For lime and glass production, CO2 emissions can be estimated using national-level data on the types and quantities of lime or glass produced (or, less preferably, total lime or emission factors. The key source of uncertainty for lime production is incomplete data; reported lime production statistics often omit non marketed lime production, potentially resulting in order-of-magnitude underestimates.
GHG emissions from waste
The waste sector accounts for only about 3 percent of the total from Annex I countries and about 4 percent of the total from non-Annex I countries. GHG emissions from waste include emissions from solid waste disposal, biological treatment of solid waste, burning of waste, and wastewater treatment and discharge.
Methane (CH4) emissions
The primary greenhouse gas emitted from the waste sector is CH4, which accounts for about 90 percent of the total in Annex I countries.
CH4 from solid waste disposal sites
The degradation of organic material under anaerobic conditions at solid waste disposal sites (SWDS) is the principal source of CH4 emissions. Methane emissions from SWDS are calculated using the First Order Decay method, which assumes that the rate of CH4 production is directly proportional to the amount of degradable organic carbon (DOC) remaining in the waste. The quantity of CH4 that is oxidized in the landfillâ€™s top layer and/or is recovered and combusted is then subtracted from the calculated emissions value.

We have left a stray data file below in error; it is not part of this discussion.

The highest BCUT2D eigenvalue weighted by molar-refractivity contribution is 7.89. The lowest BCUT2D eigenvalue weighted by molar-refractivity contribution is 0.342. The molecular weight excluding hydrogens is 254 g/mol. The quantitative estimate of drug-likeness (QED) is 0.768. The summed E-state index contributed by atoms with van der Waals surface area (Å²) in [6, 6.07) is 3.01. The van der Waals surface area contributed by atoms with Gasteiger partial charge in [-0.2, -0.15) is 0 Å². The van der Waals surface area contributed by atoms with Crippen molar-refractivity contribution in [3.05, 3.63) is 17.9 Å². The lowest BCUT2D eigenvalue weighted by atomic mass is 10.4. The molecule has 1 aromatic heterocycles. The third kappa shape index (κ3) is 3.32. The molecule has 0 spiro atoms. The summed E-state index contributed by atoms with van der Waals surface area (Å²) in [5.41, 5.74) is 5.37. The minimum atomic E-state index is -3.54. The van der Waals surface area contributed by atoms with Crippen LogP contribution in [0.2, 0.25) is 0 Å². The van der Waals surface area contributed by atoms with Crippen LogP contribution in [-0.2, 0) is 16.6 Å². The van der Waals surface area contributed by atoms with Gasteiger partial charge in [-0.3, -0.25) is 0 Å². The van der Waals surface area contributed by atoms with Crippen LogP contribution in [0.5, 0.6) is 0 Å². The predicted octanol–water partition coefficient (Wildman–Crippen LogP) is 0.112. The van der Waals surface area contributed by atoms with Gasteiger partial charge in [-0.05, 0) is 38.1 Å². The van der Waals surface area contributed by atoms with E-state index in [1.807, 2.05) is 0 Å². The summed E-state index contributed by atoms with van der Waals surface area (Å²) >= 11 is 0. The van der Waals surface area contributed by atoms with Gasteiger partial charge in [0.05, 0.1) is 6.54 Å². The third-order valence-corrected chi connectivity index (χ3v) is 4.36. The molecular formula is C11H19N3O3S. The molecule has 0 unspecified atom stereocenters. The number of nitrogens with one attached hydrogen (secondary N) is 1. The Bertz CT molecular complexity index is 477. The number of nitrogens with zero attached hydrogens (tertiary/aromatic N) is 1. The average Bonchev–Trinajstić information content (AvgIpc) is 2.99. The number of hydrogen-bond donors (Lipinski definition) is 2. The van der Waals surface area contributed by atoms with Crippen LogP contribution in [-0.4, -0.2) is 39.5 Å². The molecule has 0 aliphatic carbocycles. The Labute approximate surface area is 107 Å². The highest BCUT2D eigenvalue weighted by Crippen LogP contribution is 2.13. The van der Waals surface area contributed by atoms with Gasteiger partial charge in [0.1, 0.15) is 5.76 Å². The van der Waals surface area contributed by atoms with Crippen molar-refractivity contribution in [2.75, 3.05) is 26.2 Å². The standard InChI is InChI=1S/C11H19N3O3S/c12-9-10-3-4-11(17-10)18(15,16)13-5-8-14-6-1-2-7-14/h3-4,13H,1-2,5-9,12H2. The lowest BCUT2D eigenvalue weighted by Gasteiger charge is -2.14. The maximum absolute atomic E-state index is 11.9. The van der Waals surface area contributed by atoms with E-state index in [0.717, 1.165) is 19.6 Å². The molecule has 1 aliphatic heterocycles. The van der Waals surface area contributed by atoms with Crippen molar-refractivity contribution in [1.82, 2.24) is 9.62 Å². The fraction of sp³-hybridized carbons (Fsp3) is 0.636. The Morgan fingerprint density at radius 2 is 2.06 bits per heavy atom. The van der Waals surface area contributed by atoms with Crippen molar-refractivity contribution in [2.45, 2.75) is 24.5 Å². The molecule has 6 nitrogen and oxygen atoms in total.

The key source of uncertainty in estimates of CH4 from SWDS is the activity data relating to the quantities and composition of the waste disposed (several decades of historical data are required). For many countries, data on waste amounts and composition (particularly historical data) are not available and default activity data must be used. The major uncertainties in the emission factors include the DOC values assigned to different waste types (e.g., municipal) and materials (e.g., paper, food), the fraction of DOC that is ultimately degraded and released from SWDS, and the half-life of the DOC, which is difficult to measure in real solid waste disposal sites. Also highly uncertain are the emission factors used to determine the fraction of CH4 that is oxidized in the landfillâ€™s top layer, which depends on whether the SWDS is managed or unmanaged and also varies considerably with conditions at the site.
CH4 from wastewater
The other significant source of CH4 emissions within the waste sector is the anaerobic treatment or disposal of wastewater. The Intergovernmental Panel on Climate Change (IPCC) provides a means of estimating the quantity of domestic wastewater generated as well as default values for biological oxygen demand for selected regions and countries. Similarly, the IPCC provides default values for quantities of industrial wastewater generated and the chemical oxygen demand for various industry types.
Reliable estimates of the quantity of CH4 released from wastewater discharge are particularly difficult to obtain for developing countries due to uncertainties in the fraction of domestic wastewater that is removed by sewers (as opposed to being treated in latrines), the fraction of sewers that are open, and the degree to which these open sewers are anaerobic.